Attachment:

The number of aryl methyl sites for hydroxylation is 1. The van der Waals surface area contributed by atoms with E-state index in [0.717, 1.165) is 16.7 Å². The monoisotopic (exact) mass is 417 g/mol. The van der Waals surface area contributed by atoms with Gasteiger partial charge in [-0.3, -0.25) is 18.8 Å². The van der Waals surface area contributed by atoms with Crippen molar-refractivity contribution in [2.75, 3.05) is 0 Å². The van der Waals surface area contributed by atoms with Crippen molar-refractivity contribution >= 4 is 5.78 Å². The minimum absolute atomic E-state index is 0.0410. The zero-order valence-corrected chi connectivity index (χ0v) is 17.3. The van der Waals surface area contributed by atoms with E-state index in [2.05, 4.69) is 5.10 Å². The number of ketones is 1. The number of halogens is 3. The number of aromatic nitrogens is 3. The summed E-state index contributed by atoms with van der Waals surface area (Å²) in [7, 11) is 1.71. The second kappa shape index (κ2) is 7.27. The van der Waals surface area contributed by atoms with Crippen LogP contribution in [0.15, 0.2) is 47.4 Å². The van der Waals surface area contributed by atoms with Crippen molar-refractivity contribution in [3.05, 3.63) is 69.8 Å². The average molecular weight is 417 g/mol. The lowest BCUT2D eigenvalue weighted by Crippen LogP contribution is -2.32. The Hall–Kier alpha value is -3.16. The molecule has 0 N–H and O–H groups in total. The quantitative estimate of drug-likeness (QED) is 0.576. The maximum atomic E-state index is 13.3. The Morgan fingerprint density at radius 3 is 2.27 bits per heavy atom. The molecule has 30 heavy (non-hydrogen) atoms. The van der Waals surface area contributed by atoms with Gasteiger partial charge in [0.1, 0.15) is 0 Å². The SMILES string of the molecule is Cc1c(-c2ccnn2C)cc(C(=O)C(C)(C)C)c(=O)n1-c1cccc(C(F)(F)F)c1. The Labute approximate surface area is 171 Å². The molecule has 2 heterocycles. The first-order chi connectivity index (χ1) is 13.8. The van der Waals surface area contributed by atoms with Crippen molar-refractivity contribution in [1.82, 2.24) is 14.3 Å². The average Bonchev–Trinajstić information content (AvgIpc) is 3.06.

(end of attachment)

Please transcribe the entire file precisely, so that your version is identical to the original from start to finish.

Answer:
The number of aryl methyl sites for hydroxylation is 1. The van der Waals surface area contributed by atoms with E-state index in [0.717, 1.165) is 16.7 Å². The monoisotopic (exact) mass is 417 g/mol. The van der Waals surface area contributed by atoms with Gasteiger partial charge in [-0.3, -0.25) is 18.8 Å². The van der Waals surface area contributed by atoms with Crippen molar-refractivity contribution in [2.75, 3.05) is 0 Å². The van der Waals surface area contributed by atoms with Crippen molar-refractivity contribution >= 4 is 5.78 Å². The minimum absolute atomic E-state index is 0.0410. The zero-order valence-corrected chi connectivity index (χ0v) is 17.3. The van der Waals surface area contributed by atoms with E-state index in [2.05, 4.69) is 5.10 Å². The number of ketones is 1. The number of halogens is 3. The number of aromatic nitrogens is 3. The summed E-state index contributed by atoms with van der Waals surface area (Å²) in [7, 11) is 1.71. The second kappa shape index (κ2) is 7.27. The van der Waals surface area contributed by atoms with Crippen LogP contribution in [0.15, 0.2) is 47.4 Å². The van der Waals surface area contributed by atoms with Crippen molar-refractivity contribution in [3.05, 3.63) is 69.8 Å². The average molecular weight is 417 g/mol. The lowest BCUT2D eigenvalue weighted by Crippen LogP contribution is -2.32. The Hall–Kier alpha value is -3.16. The molecule has 0 N–H and O–H groups in total. The quantitative estimate of drug-likeness (QED) is 0.576. The maximum atomic E-state index is 13.3. The Morgan fingerprint density at radius 3 is 2.27 bits per heavy atom. The molecule has 30 heavy (non-hydrogen) atoms. The van der Waals surface area contributed by atoms with Gasteiger partial charge in [0.1, 0.15) is 0 Å². The SMILES string of the molecule is Cc1c(-c2ccnn2C)cc(C(=O)C(C)(C)C)c(=O)n1-c1cccc(C(F)(F)F)c1. The Labute approximate surface area is 171 Å². The molecule has 2 heterocycles. The first-order chi connectivity index (χ1) is 13.8. The van der Waals surface area contributed by atoms with Crippen molar-refractivity contribution in [1.82, 2.24) is 14.3 Å². The average Bonchev–Trinajstić information content (AvgIpc) is 3.06.